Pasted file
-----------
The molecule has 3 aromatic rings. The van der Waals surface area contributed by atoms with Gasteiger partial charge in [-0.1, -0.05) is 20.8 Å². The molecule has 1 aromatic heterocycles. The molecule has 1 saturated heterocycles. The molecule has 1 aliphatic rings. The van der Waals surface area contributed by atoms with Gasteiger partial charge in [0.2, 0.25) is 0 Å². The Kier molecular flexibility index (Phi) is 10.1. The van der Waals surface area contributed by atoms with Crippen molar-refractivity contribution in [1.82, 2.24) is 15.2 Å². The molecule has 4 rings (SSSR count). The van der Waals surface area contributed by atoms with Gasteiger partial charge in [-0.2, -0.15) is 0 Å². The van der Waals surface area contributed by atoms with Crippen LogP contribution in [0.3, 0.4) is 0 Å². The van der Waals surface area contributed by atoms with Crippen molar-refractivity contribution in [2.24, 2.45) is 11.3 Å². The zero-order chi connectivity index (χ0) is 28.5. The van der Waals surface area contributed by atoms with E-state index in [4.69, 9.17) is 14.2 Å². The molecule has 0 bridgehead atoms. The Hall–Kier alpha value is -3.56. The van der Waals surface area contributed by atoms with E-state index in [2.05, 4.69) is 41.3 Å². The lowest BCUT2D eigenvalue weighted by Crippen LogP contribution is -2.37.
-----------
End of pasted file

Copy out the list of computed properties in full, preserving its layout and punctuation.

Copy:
The molecule has 3 aromatic rings. The van der Waals surface area contributed by atoms with Gasteiger partial charge in [-0.1, -0.05) is 20.8 Å². The molecule has 1 aromatic heterocycles. The molecule has 1 saturated heterocycles. The molecule has 1 aliphatic rings. The van der Waals surface area contributed by atoms with Gasteiger partial charge in [0.2, 0.25) is 0 Å². The Kier molecular flexibility index (Phi) is 10.1. The van der Waals surface area contributed by atoms with Crippen molar-refractivity contribution in [1.82, 2.24) is 15.2 Å². The molecule has 4 rings (SSSR count). The van der Waals surface area contributed by atoms with Gasteiger partial charge in [-0.2, -0.15) is 0 Å². The van der Waals surface area contributed by atoms with Crippen LogP contribution in [0.3, 0.4) is 0 Å². The van der Waals surface area contributed by atoms with Crippen molar-refractivity contribution in [2.24, 2.45) is 11.3 Å². The zero-order chi connectivity index (χ0) is 28.5. The van der Waals surface area contributed by atoms with E-state index in [4.69, 9.17) is 14.2 Å². The molecule has 0 bridgehead atoms. The Hall–Kier alpha value is -3.56. The van der Waals surface area contributed by atoms with E-state index in [2.05, 4.69) is 41.3 Å². The lowest BCUT2D eigenvalue weighted by Crippen LogP contribution is -2.37.